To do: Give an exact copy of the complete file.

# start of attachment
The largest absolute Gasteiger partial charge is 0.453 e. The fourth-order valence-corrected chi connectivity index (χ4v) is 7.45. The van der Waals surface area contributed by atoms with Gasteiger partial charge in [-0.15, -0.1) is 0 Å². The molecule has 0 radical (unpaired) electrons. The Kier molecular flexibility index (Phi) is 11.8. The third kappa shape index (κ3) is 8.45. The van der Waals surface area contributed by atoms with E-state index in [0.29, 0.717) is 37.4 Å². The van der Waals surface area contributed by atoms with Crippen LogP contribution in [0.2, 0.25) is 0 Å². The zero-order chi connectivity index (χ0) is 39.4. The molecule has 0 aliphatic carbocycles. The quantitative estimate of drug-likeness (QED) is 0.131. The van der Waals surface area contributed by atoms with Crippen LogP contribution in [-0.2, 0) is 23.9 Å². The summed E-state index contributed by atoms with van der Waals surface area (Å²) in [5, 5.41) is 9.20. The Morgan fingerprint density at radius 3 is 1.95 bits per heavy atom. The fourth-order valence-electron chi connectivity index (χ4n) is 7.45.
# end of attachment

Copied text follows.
The largest absolute Gasteiger partial charge is 0.453 e. The fourth-order valence-corrected chi connectivity index (χ4v) is 7.45. The van der Waals surface area contributed by atoms with Gasteiger partial charge in [-0.15, -0.1) is 0 Å². The molecule has 0 radical (unpaired) electrons. The Kier molecular flexibility index (Phi) is 11.8. The third kappa shape index (κ3) is 8.45. The van der Waals surface area contributed by atoms with E-state index in [0.29, 0.717) is 37.4 Å². The van der Waals surface area contributed by atoms with Crippen LogP contribution in [0.2, 0.25) is 0 Å². The zero-order chi connectivity index (χ0) is 39.4. The molecule has 0 aliphatic carbocycles. The quantitative estimate of drug-likeness (QED) is 0.131. The van der Waals surface area contributed by atoms with Crippen LogP contribution in [-0.2, 0) is 23.9 Å². The summed E-state index contributed by atoms with van der Waals surface area (Å²) in [5, 5.41) is 9.20. The Morgan fingerprint density at radius 3 is 1.95 bits per heavy atom. The fourth-order valence-electron chi connectivity index (χ4n) is 7.45.